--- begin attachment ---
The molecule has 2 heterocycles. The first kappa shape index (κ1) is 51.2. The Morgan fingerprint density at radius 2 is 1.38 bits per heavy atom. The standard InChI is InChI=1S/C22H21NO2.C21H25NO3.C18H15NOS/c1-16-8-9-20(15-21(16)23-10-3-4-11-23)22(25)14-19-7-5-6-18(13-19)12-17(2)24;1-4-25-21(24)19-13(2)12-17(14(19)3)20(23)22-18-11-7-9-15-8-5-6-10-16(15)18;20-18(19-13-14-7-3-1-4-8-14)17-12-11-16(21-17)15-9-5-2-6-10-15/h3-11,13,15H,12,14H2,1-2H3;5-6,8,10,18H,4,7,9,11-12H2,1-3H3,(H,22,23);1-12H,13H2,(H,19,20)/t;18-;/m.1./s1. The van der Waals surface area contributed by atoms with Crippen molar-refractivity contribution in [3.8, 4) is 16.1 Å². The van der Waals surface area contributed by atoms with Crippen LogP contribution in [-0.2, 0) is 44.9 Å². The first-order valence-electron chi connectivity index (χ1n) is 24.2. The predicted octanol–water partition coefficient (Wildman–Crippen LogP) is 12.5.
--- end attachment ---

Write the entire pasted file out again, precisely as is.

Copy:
The molecule has 2 heterocycles. The first kappa shape index (κ1) is 51.2. The Morgan fingerprint density at radius 2 is 1.38 bits per heavy atom. The standard InChI is InChI=1S/C22H21NO2.C21H25NO3.C18H15NOS/c1-16-8-9-20(15-21(16)23-10-3-4-11-23)22(25)14-19-7-5-6-18(13-19)12-17(2)24;1-4-25-21(24)19-13(2)12-17(14(19)3)20(23)22-18-11-7-9-15-8-5-6-10-16(15)18;20-18(19-13-14-7-3-1-4-8-14)17-12-11-16(21-17)15-9-5-2-6-10-15/h3-11,13,15H,12,14H2,1-2H3;5-6,8,10,18H,4,7,9,11-12H2,1-3H3,(H,22,23);1-12H,13H2,(H,19,20)/t;18-;/m.1./s1. The van der Waals surface area contributed by atoms with Crippen molar-refractivity contribution in [3.8, 4) is 16.1 Å². The van der Waals surface area contributed by atoms with Crippen LogP contribution in [-0.2, 0) is 44.9 Å². The first-order valence-electron chi connectivity index (χ1n) is 24.2. The predicted octanol–water partition coefficient (Wildman–Crippen LogP) is 12.5.